14. ^ "36th National Film Festival – 1989" (PDF). Directorate of Film Festivals. 1989. p. 32. Archived (PDF) from the original on 4 November 2016. 
  15. ^ "37th National Film Awards – 1990" (PDF). Directorate of Film Festivals. 1990. p. 38. Archived (PDF) from the original on 2 October 2013. 
  16. ^ "38th National Film Awards – 1991" (PDF). Directorate of Film Festivals. 1991. p. 32. Archived (PDF) from the original on 15 December 2017. 
  17. ^ "39th National Film Festival – 1992" (PDF). Directorate of Film Festivals. 1992. p. 42. Archived (PDF) from the original on 3 February 2018. 
  18. ^ "40th National Film Awards – 1993" (PDF). Directorate of Film Festivals. 1993. p. 44. Archived (PDF) from the original on 9 March 2016. 
  19. ^ "41st National Film Awards – 1994" (PDF). Directorate of Film Festivals. 1994. p. 40. Archived (PDF) from the original on 7 November 2017. 
  20. ^ "42nd National Film Awards – 1995" (PDF). Directorate of Film Festivals. 1995. p. 30. Archived (PDF) from the original on 7 November 2017. 
  21. ^ "43rd National Film Awards – 1996" (PDF). Directorate of Film Festivals. 1996. p. 30. Archived (PDF) from the original on 24 April 2012. 
  22. ^ "44th National Film Awards – 1997" (PDF). Directorate of Film Festivals. 1997. p. 28. Archived (PDF) from the original on 7 November 2017. 
  23. ^ "45th National Film Awards – 1998" (PDF). Directorate of Film Festivals. 1998. p. 30. Archived (PDF) from the original on 7 November 2017. 
  24. ^ "46th National Film Awards – 1999" (PDF). Directorate of Film Festivals. 1999. p. 30. Archived (PDF) from the original on 7 November 2017. 
  25. ^ a b "47th National Film Awards – 2000" (PDF). Directorate of Film Festivals. 2000. p. 30. 
  26. ^ "48th National Film Awards – 2001" (PDF). Directorate of Film Festivals. 2001. p. 46. Archived (PDF) from the original on 29 October 2013.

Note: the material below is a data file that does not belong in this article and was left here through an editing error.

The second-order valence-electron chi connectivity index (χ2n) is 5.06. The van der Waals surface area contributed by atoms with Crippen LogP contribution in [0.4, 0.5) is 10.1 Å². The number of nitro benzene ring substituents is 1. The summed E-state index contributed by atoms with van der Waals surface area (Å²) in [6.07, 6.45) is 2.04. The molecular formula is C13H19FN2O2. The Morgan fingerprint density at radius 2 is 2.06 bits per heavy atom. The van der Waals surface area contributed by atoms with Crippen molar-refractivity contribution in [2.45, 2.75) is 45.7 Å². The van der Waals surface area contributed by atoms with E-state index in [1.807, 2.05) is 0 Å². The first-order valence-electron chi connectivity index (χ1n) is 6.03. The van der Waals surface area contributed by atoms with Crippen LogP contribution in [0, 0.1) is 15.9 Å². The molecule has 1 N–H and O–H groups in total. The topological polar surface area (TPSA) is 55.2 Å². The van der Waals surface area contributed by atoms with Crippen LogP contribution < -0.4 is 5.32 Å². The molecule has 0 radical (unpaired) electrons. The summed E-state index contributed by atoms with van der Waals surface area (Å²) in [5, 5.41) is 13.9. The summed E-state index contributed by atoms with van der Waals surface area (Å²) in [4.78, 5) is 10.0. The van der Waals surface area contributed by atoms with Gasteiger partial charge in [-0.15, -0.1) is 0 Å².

27. ^ "49th National Film Awards – 2002" (PDF). Directorate of Film Festivals. 2002. p. 36. Archived (PDF) from the original on 29 October 2013. 
  28. ^ "50th National Film Awards – 2003" (PDF). Directorate of Film Festivals. 2003. p. 38. Archived (PDF) from the original on 3 March 2016. 
  29. ^ "51st National Film Awards – 2004" (PDF). Directorate of Film Festivals. 2004. p. 34. Archived (PDF) from the original on 7 January 2018. 
  30. ^ "52nd National Film Awards – 2005" (PDF). Directorate of Film Festivals. 2005. p. 34. Archived (PDF) from the original on 29 October 2013. 
  31. ^ "54th National Film Awards – 2006" (PDF). Directorate of Film Festivals. 2006. p. 32. Archived (PDF) from the original on 29 October 2013. 
  32. ^ "55th National Film Awards – 2007" (PDF). Directorate of Film Festivals. 2007. p. 38. Archived (PDF) from the original on 29 October 2013. 
  33. ^ "56th National Film Awards – 2008" (PDF). Directorate of Film Festivals. 2008. p. 40. 
  34. ^ "57th National Film Awards – 2009" (PDF). Directorate of Film Festivals. 2009. p. 71. Archived (PDF) from the original on 3 March 2016. 
  35. ^ "58th National Film Awards – 2010" (PDF). Directorate of Film Festivals. 2010. p. 84. 
  36. ^ "59th National Film Awards – 2011" (PDF). Directorate of Film Festivals. 2011. p. 65. Archived (PDF) from the original on 16 March 2014. 
  37. ^ a b "60th National Film Awards – 2012" (PDF). Directorate of Film Festivals. 2012. p. 106. Archived (PDF) from the original on 16 March 2014. 
  38. ^ "62nd National Film Awards" (PDF). Directorate of Film Festivals. 24 March 2015. p. 3. Archived (PDF) from the original on 2 April 2015. 
  39. ^ "63rd National Film Awards" (PDF). Directorate of Film Festivals. 28 March 2016. p. 3. Archived (PDF) from the original on 7 October 2016. 
  40. ^ "64th National Film Awards – 2016" (PDF). Directorate of Film Festivals. 2016. p. 92. Archived (PDF) from the original on 7 November 2017. 

External links

  • Official Page for Directorate of Film Festivals, India
  • National Film Awards Archives